MST during OEF/OIF presents unique circumstances because not only does the sexual trauma occur while in the military but also it happens while deployed in a war with a high potential of being exposed to other war-related stressors for both men and women. Although Fontana and Rosenheck (1998) found sexual trauma to be four times as influential as war stress in the development of PTSD, no studies to date have examined the specific additive effects of experiencing both sexual trauma and being exposed to the effects of combat or other war stressors and its impact on psychological adjustment.
Another limitation of previous research on MST is that the studies have focused solely on medical and psychological symptoms and have not included psychosocial functioning across various domains (e.g., social, intimacy, and career) with a reliable and valid instrument. This study includes the Post-Deployment Readjustment Inventory (PDRI; Katz, Cojucar, Davenport, Pedram, & Lindl, 2010) for a more comprehensive view of the impact of MST on postdeployment readjustment for those with and without symptoms of PTSD.
In this study, it was hypothesized that (a) both men and women would report prevalence rates of MST similar to the levels of previous findings (e.g., women = 20%-43%, men = 1%-4%) based on the most recent review article (Suris & Lind, 2008), (b) MST as well as war-related stressors of being injured or witnessing others injured or killed would be significantly related to symptoms of PTSD and psychosocial readjustment difficulties, (c) a significant portion of those who reported MST while deployed in OEF/OIF would also have reported exposure to other war-related stressors, and (d) when statistically controlling for the effects of exposure to war-related stressors, MST would continue to be associated with symptoms and psychosocial readjustment difficulties.
Five hundred and seventy-seven questionnaires were distributed to postdeployed OEF/ OIF service members and 496 were received back. Twenty-six were not included because of incomplete data (e.g., they missed more than half of the items on at least one of the questionnaires). The final sample consisted of 470 participants, 408 (86.8%) men and 62 (13.2%) women. This sample is consistent with the proportion of women for this population. It is estimated that women comprise 10.5% of the troops deployed in OEF/ OIF (Hoge, Auchterlonie, & Milliken, 2006). Similarly, approximately 11% of OEF/OIF Veterans enrolled at the VA Long Beach Healthcare System are women. Thus, although there were few women in this study, it is in a representative proportion of the population.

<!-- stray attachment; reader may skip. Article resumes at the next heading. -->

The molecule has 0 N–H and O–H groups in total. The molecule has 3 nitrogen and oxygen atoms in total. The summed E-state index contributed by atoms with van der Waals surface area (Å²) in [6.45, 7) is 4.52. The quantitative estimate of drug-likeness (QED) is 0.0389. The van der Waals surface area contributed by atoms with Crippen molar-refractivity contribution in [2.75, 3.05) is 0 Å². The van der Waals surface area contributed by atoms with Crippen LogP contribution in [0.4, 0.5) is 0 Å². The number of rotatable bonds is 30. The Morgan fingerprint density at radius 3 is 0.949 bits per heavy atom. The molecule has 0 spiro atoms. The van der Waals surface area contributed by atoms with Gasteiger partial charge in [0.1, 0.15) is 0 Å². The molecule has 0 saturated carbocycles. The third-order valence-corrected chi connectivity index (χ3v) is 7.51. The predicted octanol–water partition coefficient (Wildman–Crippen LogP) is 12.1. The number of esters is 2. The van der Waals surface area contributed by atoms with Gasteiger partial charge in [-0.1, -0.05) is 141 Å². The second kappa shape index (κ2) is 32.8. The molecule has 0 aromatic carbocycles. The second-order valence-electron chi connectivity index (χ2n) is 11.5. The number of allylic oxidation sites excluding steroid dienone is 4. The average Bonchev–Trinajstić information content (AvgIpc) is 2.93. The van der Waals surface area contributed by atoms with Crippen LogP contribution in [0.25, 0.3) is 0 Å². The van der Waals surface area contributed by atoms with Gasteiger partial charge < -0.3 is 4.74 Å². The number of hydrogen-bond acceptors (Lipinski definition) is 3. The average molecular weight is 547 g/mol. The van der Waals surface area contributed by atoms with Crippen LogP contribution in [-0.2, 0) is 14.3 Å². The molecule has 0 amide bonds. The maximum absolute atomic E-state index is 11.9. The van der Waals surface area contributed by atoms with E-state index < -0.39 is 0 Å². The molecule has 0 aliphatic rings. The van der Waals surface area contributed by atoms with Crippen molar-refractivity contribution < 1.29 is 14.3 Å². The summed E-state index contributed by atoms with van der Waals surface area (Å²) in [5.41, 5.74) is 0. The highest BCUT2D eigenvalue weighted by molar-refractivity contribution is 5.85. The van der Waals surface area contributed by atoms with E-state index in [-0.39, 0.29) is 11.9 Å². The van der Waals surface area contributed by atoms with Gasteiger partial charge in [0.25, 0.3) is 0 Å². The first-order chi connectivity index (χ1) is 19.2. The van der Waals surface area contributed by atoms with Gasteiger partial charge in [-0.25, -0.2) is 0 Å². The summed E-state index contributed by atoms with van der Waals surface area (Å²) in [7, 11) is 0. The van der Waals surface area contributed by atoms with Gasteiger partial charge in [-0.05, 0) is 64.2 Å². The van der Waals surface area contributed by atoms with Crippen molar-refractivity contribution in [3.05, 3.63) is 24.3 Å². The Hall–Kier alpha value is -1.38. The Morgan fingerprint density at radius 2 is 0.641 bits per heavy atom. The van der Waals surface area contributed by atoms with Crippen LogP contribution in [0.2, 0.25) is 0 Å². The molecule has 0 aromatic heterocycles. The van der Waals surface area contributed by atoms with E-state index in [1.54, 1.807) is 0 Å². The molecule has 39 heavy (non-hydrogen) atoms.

The sample was ethnically diverse: 46 (9.8%) African American, 54 (11.5%) Asian, 186 (39.6%) Hispanic, 131 (27.9%) White, 46 (9.8%) other or mixed ethnic groups, and 7 (1.5%) did not answer this question. The sample also represented all branches of service: 183 (38.9%) Army, 26 (5.5%) Navy, 7 (1.5%) Air Force, 122 (26.0%) Marines, 2 (0.4%) Coast Guard, 69 (14.7%) National Guard, and 58 (12.3%) Reserves; 3 participants did not respond to this item (see Table 1 for a summary of sample demographics).
The average age was 30.56 years old (range = 20-57 years, SD = 8.41), and the average length of deployment was 12.81 months (range = 1-72 months, SD = 6.95).
General Information Form. Five questions were used from a general information form assessing (a) age, (b) gender, (c) length of deployment, (d) ethnicity, and (e) branch of service.
War Stressors. Participants completed five items assessing exposure to three war stressors: MST, being injured, and witnessing others injured or killed. These questions were chosen as broad experiences that could happen to men and women in various jobs during deployment (e.g., not just direct combat). The questions for MST were the following: (a) "Did you experience unwanted verbal comments of a sexual nature (pressure for dates, threats, catcalls)?" (b) "Did you experience unwanted physical sexual advances (unwanted touching, grabbing, cornering)?" and (c) "Were you sexually assaulted, attempted, or completed rape (forced sex, or agreed to have sex out of fear)?" The data was coded as a binary variable where presence of MST was coded as a "Yes = 2" and absence coded as "No = 5 ." Questions assessing war stressors were the following: (a) "Were you injured?" and (b) "Did you witness others injured or killed?" These items were scored as a binary variable where presence of the war stressor was coded as a "Yes = 2" and absence of the stressor was coded as a "No = 1."